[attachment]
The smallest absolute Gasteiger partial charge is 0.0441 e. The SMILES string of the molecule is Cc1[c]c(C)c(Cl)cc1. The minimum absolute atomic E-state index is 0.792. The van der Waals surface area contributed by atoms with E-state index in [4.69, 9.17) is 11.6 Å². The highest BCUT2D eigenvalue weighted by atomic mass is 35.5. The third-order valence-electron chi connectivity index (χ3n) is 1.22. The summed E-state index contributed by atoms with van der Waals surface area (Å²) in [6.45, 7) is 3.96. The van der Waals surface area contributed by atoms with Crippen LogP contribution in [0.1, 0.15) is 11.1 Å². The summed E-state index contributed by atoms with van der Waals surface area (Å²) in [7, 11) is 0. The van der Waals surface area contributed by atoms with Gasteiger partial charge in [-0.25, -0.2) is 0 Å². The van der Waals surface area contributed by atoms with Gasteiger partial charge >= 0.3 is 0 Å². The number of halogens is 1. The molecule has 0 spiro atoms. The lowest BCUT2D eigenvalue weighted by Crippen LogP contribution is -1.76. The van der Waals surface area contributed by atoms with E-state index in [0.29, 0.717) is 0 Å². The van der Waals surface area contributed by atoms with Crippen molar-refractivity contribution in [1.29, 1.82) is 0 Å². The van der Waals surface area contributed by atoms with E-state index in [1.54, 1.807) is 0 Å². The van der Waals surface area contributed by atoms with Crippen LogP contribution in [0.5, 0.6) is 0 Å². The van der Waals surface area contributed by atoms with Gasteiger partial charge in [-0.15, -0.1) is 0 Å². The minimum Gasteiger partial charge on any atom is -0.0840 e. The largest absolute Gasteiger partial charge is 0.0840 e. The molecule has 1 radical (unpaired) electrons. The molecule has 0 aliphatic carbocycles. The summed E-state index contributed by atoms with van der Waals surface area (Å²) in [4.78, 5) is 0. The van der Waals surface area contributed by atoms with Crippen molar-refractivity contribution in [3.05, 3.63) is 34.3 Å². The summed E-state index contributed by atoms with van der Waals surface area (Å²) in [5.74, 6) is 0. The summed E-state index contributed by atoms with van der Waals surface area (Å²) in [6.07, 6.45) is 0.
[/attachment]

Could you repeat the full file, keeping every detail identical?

The smallest absolute Gasteiger partial charge is 0.0441 e. The SMILES string of the molecule is Cc1[c]c(C)c(Cl)cc1. The minimum absolute atomic E-state index is 0.792. The van der Waals surface area contributed by atoms with E-state index in [4.69, 9.17) is 11.6 Å². The highest BCUT2D eigenvalue weighted by atomic mass is 35.5. The third-order valence-electron chi connectivity index (χ3n) is 1.22. The summed E-state index contributed by atoms with van der Waals surface area (Å²) in [6.45, 7) is 3.96. The van der Waals surface area contributed by atoms with Crippen LogP contribution in [0.1, 0.15) is 11.1 Å². The summed E-state index contributed by atoms with van der Waals surface area (Å²) in [7, 11) is 0. The van der Waals surface area contributed by atoms with Gasteiger partial charge in [-0.25, -0.2) is 0 Å². The van der Waals surface area contributed by atoms with Gasteiger partial charge >= 0.3 is 0 Å². The number of halogens is 1. The molecule has 0 spiro atoms. The lowest BCUT2D eigenvalue weighted by Crippen LogP contribution is -1.76. The van der Waals surface area contributed by atoms with E-state index in [0.29, 0.717) is 0 Å². The van der Waals surface area contributed by atoms with Crippen molar-refractivity contribution in [1.29, 1.82) is 0 Å². The van der Waals surface area contributed by atoms with E-state index in [1.54, 1.807) is 0 Å². The van der Waals surface area contributed by atoms with Crippen LogP contribution in [0.5, 0.6) is 0 Å². The van der Waals surface area contributed by atoms with Gasteiger partial charge in [-0.15, -0.1) is 0 Å². The minimum Gasteiger partial charge on any atom is -0.0840 e. The largest absolute Gasteiger partial charge is 0.0840 e. The molecule has 1 radical (unpaired) electrons. The molecule has 0 aliphatic carbocycles. The summed E-state index contributed by atoms with van der Waals surface area (Å²) in [4.78, 5) is 0. The van der Waals surface area contributed by atoms with Crippen molar-refractivity contribution in [3.05, 3.63) is 34.3 Å². The summed E-state index contributed by atoms with van der Waals surface area (Å²) in [5.74, 6) is 0. The summed E-state index contributed by atoms with van der Waals surface area (Å²) in [6.07, 6.45) is 0.